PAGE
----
Wednesday, April 23, 2014
Grouse hunting is like any other type of hunting. If you find the right type of habitat, you're going to increase your chances of success.
When scouting for grouse, look for the seeds, fruit and trees that provide their favorite meals.
Staff file photo
Many people are intimidated by the thought of bird hunting. They feel that they don't have the right equipment, they lack the experience or they don't have a dog.
Yet the truth is, grouse hunting can be quite simple. Upland bird hunting can be as uncomplicated as a walk in the woods, or a stroll along the edge of a field, or a drive along a logging road.
Certainly, your success will increase as you gain experience or befriend a hunter with a trained bird dog, but in its simplest form, all you need is your shotgun, a decent pair of boots and a hunting license.
Grouse, known to many as the king of game birds, are found throughout North America. Their range stretches from as far west as Alaska, and as far east as Labrador. We are fortunate to find grouse throughout the state of Maine, with some fantastic grouse hunting not far from many suburban towns.
If you want to start grouse hunting, you first must choose an area to hunt. Grouse, like any other animal, have basic needs that include food, water and shelter. Find a combination of these three and you are on the path to success.
Grouse need protection, both from avian predators and four-legged ones. A thick evergreen canopy can provide protection from hawks and owls, and a dense forest understory for ground cover helps protect grouse from land-based predators.
Protection isn't worth much if you have to travel long, exposed distances for food, so when scouting out grouse coverts, look for food nearby. Grouse love mixed stands of forests, where it turns from hardwoods to softwoods and then back to hardwoods.
Look for a stand of forest that has transition. Perhaps it was cut several years ago, or there was a fire that cleared out the brush. Regenerating clear-cuts with birch and aspen are favorites of grouse.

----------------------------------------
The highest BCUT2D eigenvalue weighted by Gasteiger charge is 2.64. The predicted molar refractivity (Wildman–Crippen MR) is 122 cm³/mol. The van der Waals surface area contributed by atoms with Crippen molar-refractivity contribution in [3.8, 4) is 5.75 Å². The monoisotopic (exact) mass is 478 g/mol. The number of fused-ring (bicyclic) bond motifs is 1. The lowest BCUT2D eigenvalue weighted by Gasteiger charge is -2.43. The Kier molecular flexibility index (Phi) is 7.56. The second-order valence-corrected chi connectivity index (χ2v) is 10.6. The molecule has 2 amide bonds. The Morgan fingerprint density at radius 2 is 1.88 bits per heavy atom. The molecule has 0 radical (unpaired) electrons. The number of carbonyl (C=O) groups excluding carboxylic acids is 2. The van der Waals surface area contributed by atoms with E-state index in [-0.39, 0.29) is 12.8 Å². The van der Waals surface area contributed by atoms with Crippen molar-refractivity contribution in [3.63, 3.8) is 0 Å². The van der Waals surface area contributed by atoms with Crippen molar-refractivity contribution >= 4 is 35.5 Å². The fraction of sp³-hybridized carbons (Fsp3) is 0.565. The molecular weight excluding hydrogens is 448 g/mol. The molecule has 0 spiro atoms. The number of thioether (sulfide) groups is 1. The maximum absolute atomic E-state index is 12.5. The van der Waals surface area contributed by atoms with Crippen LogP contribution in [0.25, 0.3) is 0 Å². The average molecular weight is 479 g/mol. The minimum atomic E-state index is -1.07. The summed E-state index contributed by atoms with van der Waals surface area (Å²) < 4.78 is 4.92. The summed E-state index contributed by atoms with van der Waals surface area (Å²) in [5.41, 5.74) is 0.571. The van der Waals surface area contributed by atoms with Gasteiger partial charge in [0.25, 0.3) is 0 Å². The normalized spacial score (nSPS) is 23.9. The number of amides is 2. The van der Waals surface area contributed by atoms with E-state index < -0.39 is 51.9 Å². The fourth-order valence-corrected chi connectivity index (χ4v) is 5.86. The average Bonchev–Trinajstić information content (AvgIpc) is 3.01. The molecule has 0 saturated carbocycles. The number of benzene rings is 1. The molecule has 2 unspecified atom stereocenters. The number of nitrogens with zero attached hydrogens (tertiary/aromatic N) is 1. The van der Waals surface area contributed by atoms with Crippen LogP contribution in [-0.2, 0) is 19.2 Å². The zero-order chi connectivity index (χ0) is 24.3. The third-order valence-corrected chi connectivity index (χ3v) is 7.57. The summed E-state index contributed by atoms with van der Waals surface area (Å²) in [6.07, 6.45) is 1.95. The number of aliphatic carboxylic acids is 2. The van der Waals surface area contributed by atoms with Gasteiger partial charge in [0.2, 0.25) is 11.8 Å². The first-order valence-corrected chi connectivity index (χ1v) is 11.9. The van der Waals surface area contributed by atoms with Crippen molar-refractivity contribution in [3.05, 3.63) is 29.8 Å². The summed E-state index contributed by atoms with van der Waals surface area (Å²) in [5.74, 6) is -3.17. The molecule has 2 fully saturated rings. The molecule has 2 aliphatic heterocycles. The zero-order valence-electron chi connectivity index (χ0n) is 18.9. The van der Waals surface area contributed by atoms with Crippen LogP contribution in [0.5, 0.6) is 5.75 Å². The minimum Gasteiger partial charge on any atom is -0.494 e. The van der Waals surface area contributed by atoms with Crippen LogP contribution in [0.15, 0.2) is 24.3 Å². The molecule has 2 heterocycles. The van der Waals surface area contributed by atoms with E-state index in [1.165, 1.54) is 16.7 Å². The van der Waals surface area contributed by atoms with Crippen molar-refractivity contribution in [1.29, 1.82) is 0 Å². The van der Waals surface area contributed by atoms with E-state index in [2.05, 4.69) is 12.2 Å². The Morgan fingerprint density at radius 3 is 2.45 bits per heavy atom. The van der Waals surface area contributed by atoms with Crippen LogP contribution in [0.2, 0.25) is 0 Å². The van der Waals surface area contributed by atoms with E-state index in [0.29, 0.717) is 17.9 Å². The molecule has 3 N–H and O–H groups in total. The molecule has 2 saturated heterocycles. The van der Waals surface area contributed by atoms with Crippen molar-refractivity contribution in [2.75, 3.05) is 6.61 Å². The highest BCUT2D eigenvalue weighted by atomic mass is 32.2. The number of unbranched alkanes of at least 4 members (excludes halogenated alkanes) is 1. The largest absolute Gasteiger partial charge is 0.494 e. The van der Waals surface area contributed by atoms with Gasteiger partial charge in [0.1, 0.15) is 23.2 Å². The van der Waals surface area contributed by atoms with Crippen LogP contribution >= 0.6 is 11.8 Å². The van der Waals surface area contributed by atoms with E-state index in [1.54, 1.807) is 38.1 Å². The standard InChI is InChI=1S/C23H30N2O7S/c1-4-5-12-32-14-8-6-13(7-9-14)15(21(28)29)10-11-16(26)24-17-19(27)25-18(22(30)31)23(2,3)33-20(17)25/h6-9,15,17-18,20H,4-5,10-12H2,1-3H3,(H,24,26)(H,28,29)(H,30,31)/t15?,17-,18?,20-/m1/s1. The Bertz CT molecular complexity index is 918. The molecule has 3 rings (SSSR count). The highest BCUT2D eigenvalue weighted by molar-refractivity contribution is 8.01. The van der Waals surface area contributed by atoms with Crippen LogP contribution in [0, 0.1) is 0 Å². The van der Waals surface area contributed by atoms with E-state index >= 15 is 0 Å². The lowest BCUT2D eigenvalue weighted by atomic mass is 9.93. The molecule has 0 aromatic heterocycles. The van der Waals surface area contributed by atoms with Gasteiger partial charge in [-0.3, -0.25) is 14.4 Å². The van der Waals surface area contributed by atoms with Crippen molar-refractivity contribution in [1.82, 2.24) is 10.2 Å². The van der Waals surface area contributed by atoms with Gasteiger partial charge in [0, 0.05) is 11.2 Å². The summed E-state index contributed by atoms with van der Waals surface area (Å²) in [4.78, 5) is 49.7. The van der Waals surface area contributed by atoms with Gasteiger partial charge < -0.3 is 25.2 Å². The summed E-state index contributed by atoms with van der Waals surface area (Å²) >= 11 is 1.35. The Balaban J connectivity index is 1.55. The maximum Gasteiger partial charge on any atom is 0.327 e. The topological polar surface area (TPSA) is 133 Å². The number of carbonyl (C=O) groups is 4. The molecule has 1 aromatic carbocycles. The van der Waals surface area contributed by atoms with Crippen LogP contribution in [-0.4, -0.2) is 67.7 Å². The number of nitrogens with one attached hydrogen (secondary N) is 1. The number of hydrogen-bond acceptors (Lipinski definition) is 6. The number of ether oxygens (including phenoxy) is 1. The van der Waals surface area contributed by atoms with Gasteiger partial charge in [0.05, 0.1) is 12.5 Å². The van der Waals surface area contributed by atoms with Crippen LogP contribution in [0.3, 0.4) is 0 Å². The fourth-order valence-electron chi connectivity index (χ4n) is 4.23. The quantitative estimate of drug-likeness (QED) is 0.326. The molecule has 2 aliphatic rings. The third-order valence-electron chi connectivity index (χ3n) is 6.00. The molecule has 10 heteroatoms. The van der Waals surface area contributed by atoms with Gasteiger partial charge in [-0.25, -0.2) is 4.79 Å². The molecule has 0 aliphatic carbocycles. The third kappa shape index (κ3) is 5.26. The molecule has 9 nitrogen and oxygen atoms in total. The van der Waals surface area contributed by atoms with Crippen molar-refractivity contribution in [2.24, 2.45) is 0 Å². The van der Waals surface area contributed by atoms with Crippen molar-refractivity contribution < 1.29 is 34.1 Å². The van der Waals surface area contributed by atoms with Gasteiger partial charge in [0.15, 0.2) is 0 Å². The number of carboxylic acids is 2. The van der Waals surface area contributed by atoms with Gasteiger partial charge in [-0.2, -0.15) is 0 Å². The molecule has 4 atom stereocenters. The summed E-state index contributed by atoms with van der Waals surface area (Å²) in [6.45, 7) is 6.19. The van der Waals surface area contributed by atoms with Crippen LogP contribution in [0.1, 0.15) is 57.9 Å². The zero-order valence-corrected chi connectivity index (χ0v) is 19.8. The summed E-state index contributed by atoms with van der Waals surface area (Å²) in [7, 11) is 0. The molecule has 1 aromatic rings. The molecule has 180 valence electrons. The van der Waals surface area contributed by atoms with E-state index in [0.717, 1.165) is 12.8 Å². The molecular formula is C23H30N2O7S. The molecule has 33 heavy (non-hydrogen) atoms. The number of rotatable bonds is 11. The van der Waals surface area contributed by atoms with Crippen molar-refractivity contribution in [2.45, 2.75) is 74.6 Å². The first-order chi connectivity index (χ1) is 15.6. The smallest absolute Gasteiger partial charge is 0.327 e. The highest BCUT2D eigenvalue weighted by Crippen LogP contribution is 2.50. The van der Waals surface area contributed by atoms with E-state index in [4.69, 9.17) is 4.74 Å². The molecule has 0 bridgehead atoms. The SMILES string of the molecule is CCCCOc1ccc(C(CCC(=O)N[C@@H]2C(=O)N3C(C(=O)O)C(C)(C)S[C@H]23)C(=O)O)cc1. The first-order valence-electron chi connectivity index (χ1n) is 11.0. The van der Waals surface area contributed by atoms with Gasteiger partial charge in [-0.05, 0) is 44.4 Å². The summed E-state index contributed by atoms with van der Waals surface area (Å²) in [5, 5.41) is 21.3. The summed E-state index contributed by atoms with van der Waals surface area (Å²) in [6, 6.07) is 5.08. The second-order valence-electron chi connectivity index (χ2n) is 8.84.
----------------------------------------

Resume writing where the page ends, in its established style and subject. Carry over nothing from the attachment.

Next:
Grouse feast on an assortment of foods, such as seeds, fruit, insects, leaves and buds of trees such as birch, aspen, hornbeam, hazel and cherry. In the winter, aspens located near conifer canopies provide ideal habitat for roosting and for eating.
Water is the third essential aspect of grouse cover. In the spring, vegetation sprouts quickly along the shores of brooks, streams and ponds, providing food. Insect life is plentiful near water, offering more menu choices. Trees on the shoreline often include alders, another grouse favorite. Water also provides a respite from the heat.
Of course there are variations to these. Old, reverting farmland is a wonderful place to hunt grouse. Abandoned apple trees and field edges that are reverting back to the forest are ideal. Raspberry and blackberry stands are also beloved by grouse.
Grouse are territorial, and if all these factors are present, a home range for a grouse can be as small as 6 to 10 acres. Where you find one, you are likely to find several. Grouse have a habit of startling unsuspecting hunters. If you miss a shot, be ready for second chances, as not all grouse flush at once.
This time of year, wide-open chokes and small shot will increase your success.
Where do you find these types of habitats? If you spend time outdoors, you probably have several in mind already. There are plenty of public lands and private lands available.
Please ask first when accessing private land. I find many landowners very accommodating to hunters when you bring along a younger hunter you are introducing to the sport.
Keep an eye out for hunting spots this fall. As leaves identify themselves with their autumn colors, you can identify areas to hunt. If you can find different types of habitat near each other, you are bound to be successful.
Mark Latti is a former public information officer for the Maine Department of Inland Fisheries and Wildlife and a registered Maine Guide. He can be reached at: